Treasurer Nancy K. Kopp appears likely to keep her job, despite the efforts of some legislators who were pushing for a change to bring racial diversity to the Board of Public Works, a key panel on which she sits.
House Speaker Michael E. Busch - who holds significant influence over the selection of the treasurer - said yesterday that he believes she should stay.
"I think Nancy Kopp has done an outstanding job as treasurer of the state of Maryland," Busch said. "She was an outstanding legislator on the appropriations committee and understands the fiscal structure of the state of Maryland. She has done a phenomenal job the last four years. There is no substantive reason to remove Treasurer Kopp."
Treasurers are selected by a majority vote of the legislature, but because delegates outnumber senators 3-1, the House of Delegates effectively gets to fill the office.
Busch said he does not think many members in his chamber are inclined to replace her, and, in any case, the power structure of the House is such that his endorsement would likely be enough to guarantee her the spot.
Senate President Thomas V. Mike Miller has said that he would be open to a change if Kopp wanted to move on, but she indicated this week that she hopes to stay in the post.
Kopp, 63, a former Democratic delegate from Montgomery County, has been treasurer since 2002.
Racial politics have been a sensitive topic in Maryland lately. Blacks make up about 29 percent of the state population, and a higher proportion of Democratic voters.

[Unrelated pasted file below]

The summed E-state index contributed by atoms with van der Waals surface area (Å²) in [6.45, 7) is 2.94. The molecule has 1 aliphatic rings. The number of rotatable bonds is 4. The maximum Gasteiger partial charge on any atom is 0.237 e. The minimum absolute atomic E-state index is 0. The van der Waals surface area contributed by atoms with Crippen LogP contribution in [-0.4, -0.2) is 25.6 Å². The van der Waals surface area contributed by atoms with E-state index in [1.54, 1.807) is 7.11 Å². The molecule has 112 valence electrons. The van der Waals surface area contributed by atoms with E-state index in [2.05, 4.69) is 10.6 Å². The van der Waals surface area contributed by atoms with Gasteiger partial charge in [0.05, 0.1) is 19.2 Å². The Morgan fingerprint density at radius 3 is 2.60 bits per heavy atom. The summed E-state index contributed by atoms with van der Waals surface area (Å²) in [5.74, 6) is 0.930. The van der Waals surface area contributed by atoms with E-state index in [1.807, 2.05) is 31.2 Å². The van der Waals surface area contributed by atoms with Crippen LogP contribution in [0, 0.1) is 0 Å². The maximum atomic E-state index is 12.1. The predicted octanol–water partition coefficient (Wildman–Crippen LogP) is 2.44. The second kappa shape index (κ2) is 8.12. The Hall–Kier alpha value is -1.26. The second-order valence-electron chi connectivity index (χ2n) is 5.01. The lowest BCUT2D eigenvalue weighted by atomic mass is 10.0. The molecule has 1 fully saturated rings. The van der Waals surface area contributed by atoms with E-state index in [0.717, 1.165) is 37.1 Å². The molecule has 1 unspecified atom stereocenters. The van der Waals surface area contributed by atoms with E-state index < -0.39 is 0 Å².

When Democrats nominated former Rep. Benjamin L. Cardin for U.S. Senate over former Rep. Kweisi Mfume, many black leaders expressed concern. Cardin defeated Lt. Gov. Michael S. Steele, a black Republican, with racial issues playing a role in the campaign. He was sworn in as a senator yesterday.
A number of African-American delegates and senators pushed this fall to replace Kopp with former Del. Rushern L. Baker III to add racial and geographic balance to the Board of Public Works, a powerful three-member body that votes on nearly all state contracts.
Baker is African-American and is from Prince George's County.
If Kopp stays, she and Comptroller-elect Peter Franchot would give Montgomery County a two-member majority on the board.
With Gov.-elect Martin O'Malley, the board would be all white, as it has been since 2002, when former Treasurer Richard N. Dixon retired from the post.